Wisdom Teeth

 

As often as we hear about “wisdom teeth”, usually stories of their extraction and afterwards eating as much ice cream as we wish, ever wonder where that connection with wisdom comes from? Humans gain their first set of molars at around age 6, their second set around puberty at age 12, and their third set when they grow even wiser, between the ages of 17 and 25!  Also known as Third Molars, they are the last teeth to erupt. Generally, there are four wisdom teeth, one in each corner of the dental arch. However it is not uncommon for one or more to be missing, and some people even have five!

We may wish for more wisdom, but having more teeth erupt into restricted space can be painful and problematic. In some patients, wisdom teeth erupt normally into the arch and cause no problems whatsoever, but in the majority of cases, these teeth only erupt partially or remain under the gum—we refer to them as“impacted”.

Wisdom teeth xray

Impacted teeth can grow in different directions and cause a variety of complications. Gums can become infected due to debris and bacteria sneaking in under the flap of gum that covers a partially erupted tooth. If the tooth is growing in asymmetrically, the pressure applied to an adjacent tooth can cause structural damage such as resorption, decay or change in another good tooth’s position. The wise ol’ wisdom teeth can get cavities from the difficulty one faces in brushing them well. And about 10% of unerupted wisdom teeth result in cyst formation later in life. If this cyst goes unnoticed by infrequent visits to the dentist, considerable damage can be caused to the jaw bone when the teeth are finally removed. Quite unwise to wind up losing part of your jaw due to these pesky wisdom teeth causing trouble long after they appeared in one’s teens.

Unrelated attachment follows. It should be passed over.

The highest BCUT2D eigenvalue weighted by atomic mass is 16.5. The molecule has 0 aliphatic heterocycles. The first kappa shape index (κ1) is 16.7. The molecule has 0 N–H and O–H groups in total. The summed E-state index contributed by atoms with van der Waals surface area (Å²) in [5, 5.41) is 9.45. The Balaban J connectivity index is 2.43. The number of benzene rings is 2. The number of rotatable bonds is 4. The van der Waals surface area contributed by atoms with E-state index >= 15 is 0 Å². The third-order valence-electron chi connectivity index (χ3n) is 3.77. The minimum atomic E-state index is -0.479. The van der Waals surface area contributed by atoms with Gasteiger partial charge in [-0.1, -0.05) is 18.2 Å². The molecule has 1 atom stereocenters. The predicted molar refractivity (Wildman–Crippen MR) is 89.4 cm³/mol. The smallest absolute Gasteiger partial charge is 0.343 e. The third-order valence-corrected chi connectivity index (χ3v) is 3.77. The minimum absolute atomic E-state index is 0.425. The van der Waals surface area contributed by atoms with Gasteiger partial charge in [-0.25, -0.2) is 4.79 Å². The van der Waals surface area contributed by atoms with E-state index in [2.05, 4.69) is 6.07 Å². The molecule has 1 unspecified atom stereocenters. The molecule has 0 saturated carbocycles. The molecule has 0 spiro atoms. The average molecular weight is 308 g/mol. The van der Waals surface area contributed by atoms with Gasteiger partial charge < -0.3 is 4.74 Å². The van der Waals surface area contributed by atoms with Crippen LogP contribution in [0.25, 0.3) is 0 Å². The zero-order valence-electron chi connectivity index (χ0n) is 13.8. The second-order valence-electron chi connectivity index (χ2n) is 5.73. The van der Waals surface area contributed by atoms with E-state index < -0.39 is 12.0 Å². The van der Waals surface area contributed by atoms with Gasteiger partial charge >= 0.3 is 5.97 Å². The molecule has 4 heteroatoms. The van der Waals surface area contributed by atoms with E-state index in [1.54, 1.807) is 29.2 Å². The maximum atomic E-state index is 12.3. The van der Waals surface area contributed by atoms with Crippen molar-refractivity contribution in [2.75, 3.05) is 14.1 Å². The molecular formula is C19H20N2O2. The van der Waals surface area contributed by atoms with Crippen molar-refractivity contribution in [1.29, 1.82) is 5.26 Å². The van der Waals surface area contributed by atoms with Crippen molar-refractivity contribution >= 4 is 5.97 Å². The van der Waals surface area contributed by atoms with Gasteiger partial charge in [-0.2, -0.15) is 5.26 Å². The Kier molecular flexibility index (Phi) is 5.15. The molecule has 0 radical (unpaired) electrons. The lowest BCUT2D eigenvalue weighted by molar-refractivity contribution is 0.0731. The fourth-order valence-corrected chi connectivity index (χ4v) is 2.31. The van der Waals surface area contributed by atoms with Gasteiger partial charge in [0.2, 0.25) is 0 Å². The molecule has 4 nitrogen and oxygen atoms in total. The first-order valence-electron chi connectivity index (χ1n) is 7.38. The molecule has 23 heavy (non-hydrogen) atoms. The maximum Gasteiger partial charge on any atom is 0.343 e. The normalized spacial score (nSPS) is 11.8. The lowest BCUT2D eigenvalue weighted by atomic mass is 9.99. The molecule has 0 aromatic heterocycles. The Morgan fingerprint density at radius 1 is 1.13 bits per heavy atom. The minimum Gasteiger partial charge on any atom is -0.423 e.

The smart thing to do is to get an assessment in your teens or early twenties. This will begin with a clinical and a radiographic exam. A panoramic x-ray will provide an overall view of both jaws, the position of the teeth within the bone and their relationship to other important anatomical features, such as nerves and blood vessels, as well as the shape of the roots. Depending on the extent of the extraction, the removal can be done in a dentist’s office with local anesthetic, or will be referred to an oral surgeon where the procedure would likely be done under sedation.  Depending on the type of extraction, post operative pain and swelling can be expected. This will vary depending on the ease or difficulty in removing the teeth. Swelling, if it occurs, will generally peak at 72 hours, and bruising may appear as the swelling subsides.

“Arnica” is a natural product that if taken beforehand reportedly reduce the amount of post operative inflammation and swelling. You can discuss this with your pharmacist or naturopath for more information.
And Now for the Fine Print:

Removal of wisdom teeth is a surgical procedure, and like all surgeries, does involve some risk. The procedure can result in a variable amount of pain, bleeding, swelling and bruising, which will be controlled with medication, pressure and icepacks.  Wisdom teeth are close to nerves, fossae and sinuses. Unintentional damage may occur to regional nerves, or in the case of the upper wisdom teeth, sinuses can become exposed. These complications cannot always be predicted, and may become evident at the time of surgery or even afterwards during recovery. Damage to local nerves will present as a residual numbness long after the local anesthetic has worn off. Sensation will generally return over time, and this period will depend on the extent of the initial damage to the nerve.  Post operative healing is generally uneventful, but occasionally a socket may become infected and healing can be delayed. This can be painful, but controlled with socket dressings and medication

Earlier in our evolution, we needed our wisdom teeth to chew the heavy fibrous foods that sustained us, like leaves, stalks, etc. Fortunately, we now find our fiber in muffins, bran flakes, and apples, so we no longer need these teeth to eat the foods we buy at our grocery stores. They are what scientists call “vestgial” . . . we got ’em, but many of us would be better off without ’em. Use your head: have a clinical exam and x-rays to discover how easy or difficult your wisdom teeth might be, and have them removed, if necessary, sooner than later!

You will be much the wiser for it!